My five-year-old iPad Pro has a cracked screen and dying battery. I considered repairing it, but it would have cost nearly as much as a new iPad. So, I ordered a new 8th generation iPad with 128GB of storage ($399).

After 5 years of acquiring nearly every iPad app with a modicum of promise, I had collected almost 500 apps on the old iPad. And to be frank, I don’t remember why I downloaded most of them, much less remember what they do. So, I thought I’d get rid of those before I set-up the new iPad.

No Way to Bulk Delete Apps

And that’s when the fun started. As far as I can tell, there is no way to delete multiple apps quickly and easily. And with thirteen (mostly full) pages of apps, it would have taken all day to delete the roughly 400 apps I didn’t want on the new iPad if I had to remove them one at a time.

I considered setting up the new iPad as a new device, without restoring from the old iPad, and then adding apps as I needed them. But that would have taken days, too. And what about the settings and preferences for those apps?

As far as I can tell there is no easy or fast way to migrate the settings and preferences of a subset of apps without third-party software. You can restore all of your apps or none of them, but you can’t specify a subset.

It’s iMazing!

Fortunately, I use iMazing to manage my iPad’s content and backups, and it easily migrated all the settings along with the 100 (out of 400) apps I wanted on the new iPad. While the process took a few hours, it required no intervention or supervision. In the end, I had exactly what I wanted—all my settings and preferences plus the 100 selected apps—on the new iPad.

iMazing made it easy to migrate only the apps and settings I wanted.

iMazing made it easy to migrate only the apps and settings I wanted.

Well, it was almost exactly what I wanted. Because the old iPad had 13 home screens with apps, iMazing restored each app to its original location. Under most circumstances, that would be appropriate and welcome behavior. But, in this case, it wasn’t. Still, cleaning up a handful of apps on 12 home screens didn’t take very long and encouraged me to organize those apps into folders. Now, all 100 apps appear on the first (and only) home screen, just as I wished.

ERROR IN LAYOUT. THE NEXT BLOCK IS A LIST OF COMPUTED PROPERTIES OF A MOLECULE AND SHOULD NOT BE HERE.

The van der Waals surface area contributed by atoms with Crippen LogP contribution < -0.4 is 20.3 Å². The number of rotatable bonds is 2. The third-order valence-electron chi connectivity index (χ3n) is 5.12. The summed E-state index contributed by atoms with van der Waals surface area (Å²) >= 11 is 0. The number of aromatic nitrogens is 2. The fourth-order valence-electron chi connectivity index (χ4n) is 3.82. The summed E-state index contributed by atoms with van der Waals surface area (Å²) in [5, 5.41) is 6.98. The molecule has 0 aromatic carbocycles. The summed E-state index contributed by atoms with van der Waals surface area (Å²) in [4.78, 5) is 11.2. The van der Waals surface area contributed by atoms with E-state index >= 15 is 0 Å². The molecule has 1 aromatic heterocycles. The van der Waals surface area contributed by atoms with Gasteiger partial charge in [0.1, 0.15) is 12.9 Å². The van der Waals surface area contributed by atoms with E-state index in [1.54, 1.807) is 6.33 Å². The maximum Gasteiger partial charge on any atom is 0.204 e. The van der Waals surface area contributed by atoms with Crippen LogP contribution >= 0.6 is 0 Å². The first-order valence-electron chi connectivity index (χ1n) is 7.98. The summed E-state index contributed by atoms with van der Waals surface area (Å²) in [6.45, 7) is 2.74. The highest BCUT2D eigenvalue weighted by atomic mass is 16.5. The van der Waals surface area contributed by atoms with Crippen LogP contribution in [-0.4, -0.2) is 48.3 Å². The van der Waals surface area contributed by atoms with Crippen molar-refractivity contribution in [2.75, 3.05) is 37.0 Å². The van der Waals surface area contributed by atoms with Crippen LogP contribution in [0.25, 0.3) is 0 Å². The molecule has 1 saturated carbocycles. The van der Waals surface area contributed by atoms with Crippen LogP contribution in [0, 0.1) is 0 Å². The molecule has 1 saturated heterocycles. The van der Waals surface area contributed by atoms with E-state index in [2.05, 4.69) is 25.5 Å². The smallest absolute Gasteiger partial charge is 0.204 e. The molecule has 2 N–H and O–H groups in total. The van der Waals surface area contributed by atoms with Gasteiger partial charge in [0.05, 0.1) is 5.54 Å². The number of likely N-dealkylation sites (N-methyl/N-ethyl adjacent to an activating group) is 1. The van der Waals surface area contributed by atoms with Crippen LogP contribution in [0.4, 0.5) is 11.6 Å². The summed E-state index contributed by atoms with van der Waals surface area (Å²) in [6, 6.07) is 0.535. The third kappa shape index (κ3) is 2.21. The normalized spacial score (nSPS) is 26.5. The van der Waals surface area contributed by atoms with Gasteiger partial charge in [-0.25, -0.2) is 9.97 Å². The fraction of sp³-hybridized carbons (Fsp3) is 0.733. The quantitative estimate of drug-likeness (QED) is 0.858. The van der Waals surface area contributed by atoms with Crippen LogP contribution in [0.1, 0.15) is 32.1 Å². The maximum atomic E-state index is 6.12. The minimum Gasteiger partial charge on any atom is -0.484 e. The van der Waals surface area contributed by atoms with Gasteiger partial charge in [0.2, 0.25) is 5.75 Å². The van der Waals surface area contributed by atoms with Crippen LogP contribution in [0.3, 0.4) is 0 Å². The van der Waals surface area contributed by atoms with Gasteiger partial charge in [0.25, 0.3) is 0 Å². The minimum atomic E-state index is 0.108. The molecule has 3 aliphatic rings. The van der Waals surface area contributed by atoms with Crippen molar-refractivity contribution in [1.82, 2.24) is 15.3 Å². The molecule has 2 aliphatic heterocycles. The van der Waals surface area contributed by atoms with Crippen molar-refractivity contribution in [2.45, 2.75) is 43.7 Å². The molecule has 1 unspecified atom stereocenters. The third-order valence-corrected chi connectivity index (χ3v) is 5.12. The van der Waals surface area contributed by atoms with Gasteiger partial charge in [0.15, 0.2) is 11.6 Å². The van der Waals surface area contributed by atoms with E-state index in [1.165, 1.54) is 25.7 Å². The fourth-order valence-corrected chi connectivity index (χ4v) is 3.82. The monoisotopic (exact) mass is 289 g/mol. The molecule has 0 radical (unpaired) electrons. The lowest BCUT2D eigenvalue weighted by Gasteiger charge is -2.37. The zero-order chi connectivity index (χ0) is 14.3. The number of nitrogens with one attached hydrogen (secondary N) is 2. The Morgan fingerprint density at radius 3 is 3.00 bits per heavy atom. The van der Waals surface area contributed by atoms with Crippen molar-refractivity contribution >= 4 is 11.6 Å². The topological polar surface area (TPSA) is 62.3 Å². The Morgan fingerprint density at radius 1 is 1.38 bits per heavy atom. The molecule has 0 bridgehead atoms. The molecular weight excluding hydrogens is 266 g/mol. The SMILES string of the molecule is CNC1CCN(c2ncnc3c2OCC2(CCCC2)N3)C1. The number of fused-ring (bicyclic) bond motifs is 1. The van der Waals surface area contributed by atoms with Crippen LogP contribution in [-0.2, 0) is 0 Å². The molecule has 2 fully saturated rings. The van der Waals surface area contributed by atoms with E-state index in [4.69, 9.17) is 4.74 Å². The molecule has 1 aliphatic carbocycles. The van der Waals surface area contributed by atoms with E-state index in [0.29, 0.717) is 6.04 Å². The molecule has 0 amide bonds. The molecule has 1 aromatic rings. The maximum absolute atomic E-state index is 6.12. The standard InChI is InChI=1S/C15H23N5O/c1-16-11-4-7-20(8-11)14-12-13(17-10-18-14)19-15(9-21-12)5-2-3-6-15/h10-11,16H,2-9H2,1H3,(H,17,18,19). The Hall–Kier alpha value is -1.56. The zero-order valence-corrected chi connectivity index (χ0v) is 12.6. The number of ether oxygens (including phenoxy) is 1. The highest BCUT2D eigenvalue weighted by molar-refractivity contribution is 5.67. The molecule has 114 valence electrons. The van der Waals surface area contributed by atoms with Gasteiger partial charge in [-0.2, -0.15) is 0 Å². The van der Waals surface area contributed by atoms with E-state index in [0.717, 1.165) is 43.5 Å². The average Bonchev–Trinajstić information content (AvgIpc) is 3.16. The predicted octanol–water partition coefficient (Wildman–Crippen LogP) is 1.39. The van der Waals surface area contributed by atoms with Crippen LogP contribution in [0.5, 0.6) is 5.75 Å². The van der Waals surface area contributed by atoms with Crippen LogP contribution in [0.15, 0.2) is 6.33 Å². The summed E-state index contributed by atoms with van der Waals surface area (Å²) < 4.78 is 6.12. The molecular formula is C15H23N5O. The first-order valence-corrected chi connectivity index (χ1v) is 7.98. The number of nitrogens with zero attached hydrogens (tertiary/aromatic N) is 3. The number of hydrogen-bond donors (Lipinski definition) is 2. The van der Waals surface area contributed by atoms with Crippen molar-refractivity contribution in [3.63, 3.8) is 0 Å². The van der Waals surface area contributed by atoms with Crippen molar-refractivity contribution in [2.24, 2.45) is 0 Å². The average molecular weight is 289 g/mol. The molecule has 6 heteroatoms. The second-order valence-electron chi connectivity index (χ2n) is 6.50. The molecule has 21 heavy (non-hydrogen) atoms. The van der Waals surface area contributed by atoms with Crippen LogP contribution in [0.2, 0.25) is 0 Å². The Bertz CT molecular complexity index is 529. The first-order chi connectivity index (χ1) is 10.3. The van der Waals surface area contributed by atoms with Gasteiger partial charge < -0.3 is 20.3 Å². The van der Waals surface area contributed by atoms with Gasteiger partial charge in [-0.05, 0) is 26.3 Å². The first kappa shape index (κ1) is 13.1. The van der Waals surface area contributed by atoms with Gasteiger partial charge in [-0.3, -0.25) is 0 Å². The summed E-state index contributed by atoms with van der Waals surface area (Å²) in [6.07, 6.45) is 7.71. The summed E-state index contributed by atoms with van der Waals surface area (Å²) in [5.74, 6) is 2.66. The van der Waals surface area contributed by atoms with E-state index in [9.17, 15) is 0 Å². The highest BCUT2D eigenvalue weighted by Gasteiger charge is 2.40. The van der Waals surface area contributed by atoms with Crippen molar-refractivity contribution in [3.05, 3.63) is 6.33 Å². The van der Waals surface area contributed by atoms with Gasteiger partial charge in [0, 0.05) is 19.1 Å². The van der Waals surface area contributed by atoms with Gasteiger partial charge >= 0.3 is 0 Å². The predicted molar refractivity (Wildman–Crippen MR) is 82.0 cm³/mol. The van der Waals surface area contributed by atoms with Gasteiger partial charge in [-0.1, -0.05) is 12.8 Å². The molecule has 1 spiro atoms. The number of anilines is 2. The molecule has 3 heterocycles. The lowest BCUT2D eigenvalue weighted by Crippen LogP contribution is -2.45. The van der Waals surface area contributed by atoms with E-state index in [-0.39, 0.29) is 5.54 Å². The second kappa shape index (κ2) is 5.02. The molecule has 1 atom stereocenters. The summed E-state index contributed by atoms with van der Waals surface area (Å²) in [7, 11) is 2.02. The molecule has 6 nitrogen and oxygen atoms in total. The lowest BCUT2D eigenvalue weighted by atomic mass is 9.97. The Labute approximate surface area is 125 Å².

But Wait, There’s More!

Selective restore is just one of iMazing’s numerous valuable features. Download the free trial and see why I use iMazing instead of the Finder/iTunes/Music/Photos/etc. to manage the content and backups on all my iDevices.

iMazing. From $44.99. DigiDNA.

There is one more thing: Since March 31 is (was) World Backup Day, I urge you to take the World Backup Day pledge if you haven’t already:

“I solemnly swear to backup my important documents and precious memories on March 31. I will also tell my friends and family about World Backup Day—friends don’t let friends go without a backup.”

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One thing I wish iMazing would add is the ability to sync app layouts between my iDevices. I want my apps in the same place, same folders on both my iPhone and iPad. And I want the same apps on both, where possible.


Reading the first few paragraphs, I was thinking “iMazing can so that!”. And, sure enough, iMazing is the suggested solution. As a bonus, if you use iMazing to make backups of apps every so often, you can restore apps that have disappeared from the App Store over the years for whatever reason to your new iDevice. (Well, provided they’re 64-bit apps, anyway.)


I have my offsite backup drive right now and this weekend everything gets backed up.